URBANA — On this Altgeld Hall, the tile roof is red icing, the windows are sucrose and the trees are chocolate-covered grape stems.
A gingerbread version of the historic University of Illinois building starred in this year’s holiday video greeting from Chancellor Robert Jones, custom-made by UI Housing pastry chef Eric Larson.
It only took, oh, about 64 hours to create — eight hours a day for eight days, by Larson’s estimation.
“It was daunting,” he said Thursday.
Larson whipped up creative projects before — including a chocolate motorcycle sculpture for a UI retiree who loved his bike and a 2-foot-tall cake version of Cincinnati’s baseball stadium for retiring UI Housing Director Jack Collins, a Reds fan.
So he agreed to give the gingerbread Altgeld a shot.
“It sounded like something that would be fun to do,” said Larson, who’s worked at the UI for 25 years. “Sometimes, a change of pace is kind of fun.”
It took a little longer than he expected.
Larson realized right away that he needed some kind of 3-D template, which he crafted out of cardboard. He used the pieces to create the gingerbread structure.
“They asked me for something that was a realistic-looking building. I knew I couldn’t get away with just putting candies all over it and hiding stuff,” he said.
He used tricks to mimic the features on the Romanesque revival building, which was completed in 1897.
The windows were constructed with melted “isomalt,” which looks like table sugar but is made of sucrose and is sturdier because it doesn’t absorb water, he said.
He dipped grape stems in chocolate for the trees, and used food-coloring to tint cornflakes tossed in marshmallow and butter to create leaves on the powdered-sugar snow.
Some features proved more challenging, including the curved pillars lining Altgeld’s signature tower, which took three or four tries. Larson baked them around dowel rods, but the dough kept stretching and stuck to the rods, he said.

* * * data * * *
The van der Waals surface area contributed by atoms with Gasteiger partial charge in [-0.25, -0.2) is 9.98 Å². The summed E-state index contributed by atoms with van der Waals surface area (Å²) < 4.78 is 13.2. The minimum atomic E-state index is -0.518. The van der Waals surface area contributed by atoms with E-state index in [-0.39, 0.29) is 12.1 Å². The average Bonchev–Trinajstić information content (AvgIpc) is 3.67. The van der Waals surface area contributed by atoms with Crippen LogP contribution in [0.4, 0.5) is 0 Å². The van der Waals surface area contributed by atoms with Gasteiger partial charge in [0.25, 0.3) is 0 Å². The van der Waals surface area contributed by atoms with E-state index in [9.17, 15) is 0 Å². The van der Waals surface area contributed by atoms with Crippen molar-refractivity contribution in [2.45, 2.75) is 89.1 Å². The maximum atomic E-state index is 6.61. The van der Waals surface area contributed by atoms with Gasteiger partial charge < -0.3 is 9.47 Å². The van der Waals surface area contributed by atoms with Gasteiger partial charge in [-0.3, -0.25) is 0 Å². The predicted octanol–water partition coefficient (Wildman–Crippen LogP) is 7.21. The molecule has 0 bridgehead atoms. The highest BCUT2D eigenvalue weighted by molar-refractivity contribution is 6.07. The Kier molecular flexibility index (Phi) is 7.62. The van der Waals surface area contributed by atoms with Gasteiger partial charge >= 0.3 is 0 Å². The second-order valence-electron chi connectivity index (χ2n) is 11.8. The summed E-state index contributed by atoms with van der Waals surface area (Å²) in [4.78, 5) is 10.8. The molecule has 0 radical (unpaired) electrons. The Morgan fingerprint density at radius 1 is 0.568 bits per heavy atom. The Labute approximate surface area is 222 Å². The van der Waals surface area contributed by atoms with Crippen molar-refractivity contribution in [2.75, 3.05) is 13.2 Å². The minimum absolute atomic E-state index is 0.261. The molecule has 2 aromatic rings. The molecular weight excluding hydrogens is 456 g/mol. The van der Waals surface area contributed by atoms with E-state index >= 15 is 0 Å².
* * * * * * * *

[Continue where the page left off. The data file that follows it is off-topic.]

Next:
“I don’t want to make anything ever again that’s got curves,” he said.
The biggest headache was Altgeld’s roof, which kept sloping too much and had to be reinforced with shims, he said.
The final touch was a gingerbread-cookie version of the Alma Mater sculpture out front, which was the star of the video spot. It shows Jones walking past the gingerbread Altgeld, then sneaking a bite of the Alma cookie and putting it back, minus one arm.
Larson made about 19 cookies for the many takes involved in the recording — some with arms “prebitten off” and fake teeth marks made with a fluted cookie cutter, he said. It looked more convincing than the real thing, he said.
“We tried biting a cookie and seeing how real it looked, but it broke a whole section off,” he said.
Jones wasn’t the only one sneaking a bite. The gingerbread Altgeld was on display at the Illini Union this week, and “somebody bit Alma’s head off,” said campus spokeswoman Robin Kaler, who oversaw production of the video greeting with Allison Vance.
On Thursday, the headless Alma had been replaced with a “Lovie Mater” cookie created by Larson — essentially Alma with a Lovie Smith beard.
The other Alma cookies were used up in the filming of the video — and they were delicious, according to Kaler, who had the enviable job of eating the discards from the various takes.
“The chancellor ate seven arms and I ate seven cookies,” she said.
Next year’s greeting will have a different theme, but Larson is open to making gingerbread versions of other iconic campus buildings, such as the Hallene Gateway or Illini Union — but not Foellinger Auditorium. While he was working on the Altgeld model, he’d study other buildings as he drove around campus and decided he would never build anything with a curved roof.
Andrew Gleason, who coordinates video production at the UI, originally wanted Larson to make the entire Quad, Kaler said.
“That would take a lot more time and a lot more people to create,” Larson said.
You can watch the holiday video or get Larson’s gingerbread-house recipe on the UI website, illinois.edu.